A minimum word length of 7 will lead to a long, drawn-out game; 6 will be a fun challenge which is difficult but not insane; while 5 is more suited for a short game.

Shape Bananagrams

Players2+
Time15 minutes
Stress LevelMedium

Instead of a constraint on the type of words you can create, Shape Bananagrams puts a constraint on the arrangement of your crossword. At the start of the game, choose a shape; this could be a flower, bird, house, animal. Each time you call “peel”, your crossword must be generally look like the decided shape.

No E's Bananagrams

Participants2+
Duration???
Strain Amount???

Prior to playing a round of Bananagrams, pour out all small slabs facing up and pull out all fifth glyphs. Now start playing.

Possibly pull out a small amount of consonants to bring down your consonant to non-consonant ratio.

Collaboration Bananagrams

Players2+
Time15 minutes
Stress LevelLow

All players must collectively build a single giant crossword.

Having never played this variation we aren't sure how the peel mechanic should work under collaborative circumstances.

Part II: Spinoffs

Games which combine rules and mechanics from other games with the tiles and word-making of Bananagrams.

Setanagrams

Players2+
Time10 minutes
Stress LevelHigh

Also known as Satanagrams.

Setanagrams is a combination of the games Set and Bananagrams. It can be played using only pieces from Bananagrams.

Bananagram tiles are laid out in a grid and players must find words using any combination of tiles within a grid. When a word is found, call out the word and place the word in your scoring area. Replace picked-up tiles with the face-down tiles from the pile.

Before the game, decide on a minimum word length. If you’re playing for the first time, four is a good minimum word length to start out.

Board Size

Through extensive testing we have found optimal board sizes depending on the minimum word length, please refer to the table below.

Minimum Word LengthDimensions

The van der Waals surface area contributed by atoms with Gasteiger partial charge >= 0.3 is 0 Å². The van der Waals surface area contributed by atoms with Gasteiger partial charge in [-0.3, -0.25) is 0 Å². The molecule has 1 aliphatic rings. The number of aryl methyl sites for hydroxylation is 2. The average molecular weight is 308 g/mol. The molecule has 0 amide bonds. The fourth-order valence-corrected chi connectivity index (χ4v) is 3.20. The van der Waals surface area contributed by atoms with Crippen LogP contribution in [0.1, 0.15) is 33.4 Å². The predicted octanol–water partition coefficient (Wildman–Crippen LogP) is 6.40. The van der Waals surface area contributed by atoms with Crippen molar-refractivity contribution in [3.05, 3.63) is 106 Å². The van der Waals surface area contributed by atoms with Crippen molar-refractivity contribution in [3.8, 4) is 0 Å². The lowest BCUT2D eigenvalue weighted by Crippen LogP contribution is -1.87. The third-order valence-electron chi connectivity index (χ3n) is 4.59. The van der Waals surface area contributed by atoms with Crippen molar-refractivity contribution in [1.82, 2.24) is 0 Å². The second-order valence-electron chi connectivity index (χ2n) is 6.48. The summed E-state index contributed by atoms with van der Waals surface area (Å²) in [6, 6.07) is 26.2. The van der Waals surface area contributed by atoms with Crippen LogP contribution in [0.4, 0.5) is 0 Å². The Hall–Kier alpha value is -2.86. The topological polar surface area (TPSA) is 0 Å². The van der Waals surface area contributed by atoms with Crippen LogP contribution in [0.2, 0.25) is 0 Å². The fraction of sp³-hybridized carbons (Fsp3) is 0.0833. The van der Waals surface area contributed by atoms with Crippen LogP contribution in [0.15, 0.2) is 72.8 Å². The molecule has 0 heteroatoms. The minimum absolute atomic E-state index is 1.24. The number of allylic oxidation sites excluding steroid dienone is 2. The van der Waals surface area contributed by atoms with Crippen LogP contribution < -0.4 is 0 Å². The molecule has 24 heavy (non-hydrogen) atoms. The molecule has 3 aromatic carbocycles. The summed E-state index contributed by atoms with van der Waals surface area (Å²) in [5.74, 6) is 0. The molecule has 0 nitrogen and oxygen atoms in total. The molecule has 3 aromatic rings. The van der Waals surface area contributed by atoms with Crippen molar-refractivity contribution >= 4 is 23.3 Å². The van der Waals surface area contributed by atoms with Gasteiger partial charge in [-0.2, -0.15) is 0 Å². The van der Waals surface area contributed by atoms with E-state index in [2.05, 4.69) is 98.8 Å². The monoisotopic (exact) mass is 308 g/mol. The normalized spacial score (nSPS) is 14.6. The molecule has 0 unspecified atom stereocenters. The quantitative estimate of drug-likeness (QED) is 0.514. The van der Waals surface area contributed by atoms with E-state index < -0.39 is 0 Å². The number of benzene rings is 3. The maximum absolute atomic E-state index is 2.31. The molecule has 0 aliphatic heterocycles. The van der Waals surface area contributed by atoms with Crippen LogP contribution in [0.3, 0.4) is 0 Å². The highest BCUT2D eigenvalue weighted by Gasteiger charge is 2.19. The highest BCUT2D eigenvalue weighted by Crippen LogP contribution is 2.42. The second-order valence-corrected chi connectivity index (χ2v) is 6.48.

43x4
53x5 or 4x4
63x6

If you cannot find any words in the grid of letters, you may temporarily expand the grid with more letters. However, when a word is found, refill the grid to the original size.

Scoring

The score is typically determined by the Fibonacci sequence starting at the word length of four.

Word LengthPointsAlternate
41-
511
621
732
853
985
10138
112113

It is recommended to try the alternate scoring if you are using minimum word length of six or if you want an extra challenge under word length five.

Ascending Setanagrams

A variation on Setanagrams, in this mode your first word must be 1 letter long, your second must be 2, your third must be 3... and so on. There is no scoring in this mode. Instead, the winner is the first person to call a 10-letter word! (This is very difficult. We haven’t done it yet.)

While Setanagrams often plays at breakneck speed, especially with large groups, Ascending Setanagrams tends to be much slower... after the initial bloodbath, that is.

Settlers of Banan

Players2 - 4
Time2 - 4 hours
Stress LevelMedium

Also known as Catanagrams.

This game is a combination of Settlers of Catan and Bananagrams, and requires both Settlers of Catan (no expansions) and two sets of Bananagrams to play.

Setup

Board setup is identical to the original Catan game, except that the six border tiles are removed, and the hexes making up the game board are separated about 2 inches. Turn all Bananagram tiles face up and separate them into five groups, one for each resource. To ensure there is a roughly equal supply of each resource, use one of the following distributions:

Resource 1 Resource 2 Resource 3 Resource 4 Resource 5
A P T VB E H M ZC F J K O RD G N Q U YI L S W X
A D F W ZB E H X YC J K L O SG N Q T UI M P R V

Once the tiles have been divided up into resource groups, flip them face down and mix them within their respective group. Keep the groups separate. Mark which letters are in each group, and which resource each group represents. These Bananagrams tiles will, from now on, be referred to as “resources,” where taking a resource means taking a random tile from that group’s pool.